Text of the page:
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About Pablo68

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  • Birthday 09/02/1970

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    Perth W.A.

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  1. I can't actually remember which re-re I bought first.....actually this will sound strange, but my brother bought my (our) first re-re, a Monster Beetle. I'd had an original back in the day, he was a toddler and loved it. He bought the kit, I had the rest of the gear lying around to get it going. It was a combination of nostalgia and wanting to impress a 2 year old nephew we were besotted with. It did all those things. I also have a re-re Fox, Frog, Wild One and Blitzer Beetle.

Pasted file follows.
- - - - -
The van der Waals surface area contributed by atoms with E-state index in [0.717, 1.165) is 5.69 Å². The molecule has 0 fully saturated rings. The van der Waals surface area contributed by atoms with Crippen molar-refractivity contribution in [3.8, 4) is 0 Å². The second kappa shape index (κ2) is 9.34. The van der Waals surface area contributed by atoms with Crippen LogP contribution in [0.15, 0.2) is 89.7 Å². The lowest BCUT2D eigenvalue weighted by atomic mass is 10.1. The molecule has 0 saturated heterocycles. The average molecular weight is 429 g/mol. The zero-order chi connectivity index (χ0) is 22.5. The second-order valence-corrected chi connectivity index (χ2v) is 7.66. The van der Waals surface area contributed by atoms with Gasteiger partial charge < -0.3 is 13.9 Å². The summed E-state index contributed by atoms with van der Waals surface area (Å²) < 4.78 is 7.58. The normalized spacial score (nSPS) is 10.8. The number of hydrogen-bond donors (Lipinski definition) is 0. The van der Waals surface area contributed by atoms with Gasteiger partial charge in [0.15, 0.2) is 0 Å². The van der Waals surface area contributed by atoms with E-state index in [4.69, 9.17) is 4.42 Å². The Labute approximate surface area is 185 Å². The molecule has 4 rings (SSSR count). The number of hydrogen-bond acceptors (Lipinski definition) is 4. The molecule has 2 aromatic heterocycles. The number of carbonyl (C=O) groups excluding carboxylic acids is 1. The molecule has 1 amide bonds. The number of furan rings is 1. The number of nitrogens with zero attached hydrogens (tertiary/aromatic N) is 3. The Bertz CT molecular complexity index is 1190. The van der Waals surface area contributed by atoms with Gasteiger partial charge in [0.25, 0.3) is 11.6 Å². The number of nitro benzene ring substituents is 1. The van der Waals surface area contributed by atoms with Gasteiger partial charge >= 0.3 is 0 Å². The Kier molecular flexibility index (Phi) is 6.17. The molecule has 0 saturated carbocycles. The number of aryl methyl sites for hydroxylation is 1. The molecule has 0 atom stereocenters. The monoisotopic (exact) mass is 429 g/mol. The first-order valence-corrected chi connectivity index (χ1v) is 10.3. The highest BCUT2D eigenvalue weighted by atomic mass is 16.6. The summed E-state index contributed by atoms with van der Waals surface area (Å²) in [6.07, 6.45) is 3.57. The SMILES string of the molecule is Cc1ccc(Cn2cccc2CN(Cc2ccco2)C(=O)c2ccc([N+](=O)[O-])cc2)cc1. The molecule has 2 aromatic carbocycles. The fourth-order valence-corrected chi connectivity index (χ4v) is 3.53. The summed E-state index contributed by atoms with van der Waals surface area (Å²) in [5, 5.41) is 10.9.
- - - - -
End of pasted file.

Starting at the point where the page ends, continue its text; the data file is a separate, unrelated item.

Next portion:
2. I do remember a time when Radio gear was all proprietary and not easy to mix and match with. Also buying a new servo if you cooked one was really expensive, like just get another radio kit expensive. Not too many radios has channel reverse either. Thankfully by the early nineties this had all changed.
  3. I have a Falcon, it was in perfect shape when I got it, but the plastic started cracking literally before my eyes, it got use once. Then stripped down. Then I 3D-ed up all of the bits I needed. Printed them out, fitted them. Test drive. All good now. Just waiting on me painting the body and decalling it. If you want to run it, it's best to have some kind of supply of parts. Oh yeah it drove much better than I thought it would.
  4. I resent the implication in this thread that Neon/Flouro colours are no longer cool.